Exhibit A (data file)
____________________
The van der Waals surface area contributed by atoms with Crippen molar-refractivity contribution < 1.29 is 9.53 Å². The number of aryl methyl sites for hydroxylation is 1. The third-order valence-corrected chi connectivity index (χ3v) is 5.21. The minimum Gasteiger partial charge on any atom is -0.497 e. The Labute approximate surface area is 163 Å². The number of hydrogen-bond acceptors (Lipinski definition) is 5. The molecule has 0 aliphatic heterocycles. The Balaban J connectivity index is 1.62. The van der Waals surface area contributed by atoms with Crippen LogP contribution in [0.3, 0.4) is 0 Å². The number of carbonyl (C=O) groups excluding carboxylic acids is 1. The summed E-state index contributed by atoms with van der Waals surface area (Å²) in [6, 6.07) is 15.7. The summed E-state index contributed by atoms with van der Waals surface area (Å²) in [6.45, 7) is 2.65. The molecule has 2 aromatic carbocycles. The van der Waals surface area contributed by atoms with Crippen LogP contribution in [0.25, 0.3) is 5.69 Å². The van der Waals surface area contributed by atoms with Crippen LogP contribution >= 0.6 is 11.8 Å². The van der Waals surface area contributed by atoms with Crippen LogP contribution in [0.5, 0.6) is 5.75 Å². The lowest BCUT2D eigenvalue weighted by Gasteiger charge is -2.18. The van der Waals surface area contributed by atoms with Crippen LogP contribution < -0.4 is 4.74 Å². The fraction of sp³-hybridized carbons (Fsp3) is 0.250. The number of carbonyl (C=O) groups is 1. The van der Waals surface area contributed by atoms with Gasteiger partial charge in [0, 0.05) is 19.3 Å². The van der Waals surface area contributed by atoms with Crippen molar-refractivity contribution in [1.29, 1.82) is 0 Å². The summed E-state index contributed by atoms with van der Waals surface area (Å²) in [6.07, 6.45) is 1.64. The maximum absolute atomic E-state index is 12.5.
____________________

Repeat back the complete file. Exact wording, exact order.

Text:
The van der Waals surface area contributed by atoms with Crippen molar-refractivity contribution < 1.29 is 9.53 Å². The number of aryl methyl sites for hydroxylation is 1. The third-order valence-corrected chi connectivity index (χ3v) is 5.21. The minimum Gasteiger partial charge on any atom is -0.497 e. The Labute approximate surface area is 163 Å². The number of hydrogen-bond acceptors (Lipinski definition) is 5. The molecule has 0 aliphatic heterocycles. The Balaban J connectivity index is 1.62. The van der Waals surface area contributed by atoms with Crippen LogP contribution in [0.3, 0.4) is 0 Å². The number of carbonyl (C=O) groups excluding carboxylic acids is 1. The summed E-state index contributed by atoms with van der Waals surface area (Å²) in [6, 6.07) is 15.7. The summed E-state index contributed by atoms with van der Waals surface area (Å²) in [6.45, 7) is 2.65. The molecule has 2 aromatic carbocycles. The van der Waals surface area contributed by atoms with Crippen LogP contribution in [0.25, 0.3) is 5.69 Å². The van der Waals surface area contributed by atoms with Crippen LogP contribution >= 0.6 is 11.8 Å². The van der Waals surface area contributed by atoms with Crippen LogP contribution in [0.5, 0.6) is 5.75 Å². The lowest BCUT2D eigenvalue weighted by Gasteiger charge is -2.18. The van der Waals surface area contributed by atoms with Crippen LogP contribution < -0.4 is 4.74 Å². The fraction of sp³-hybridized carbons (Fsp3) is 0.250. The number of carbonyl (C=O) groups is 1. The van der Waals surface area contributed by atoms with Gasteiger partial charge in [0, 0.05) is 19.3 Å². The van der Waals surface area contributed by atoms with Crippen molar-refractivity contribution in [1.29, 1.82) is 0 Å². The summed E-state index contributed by atoms with van der Waals surface area (Å²) in [6.07, 6.45) is 1.64. The maximum absolute atomic E-state index is 12.5.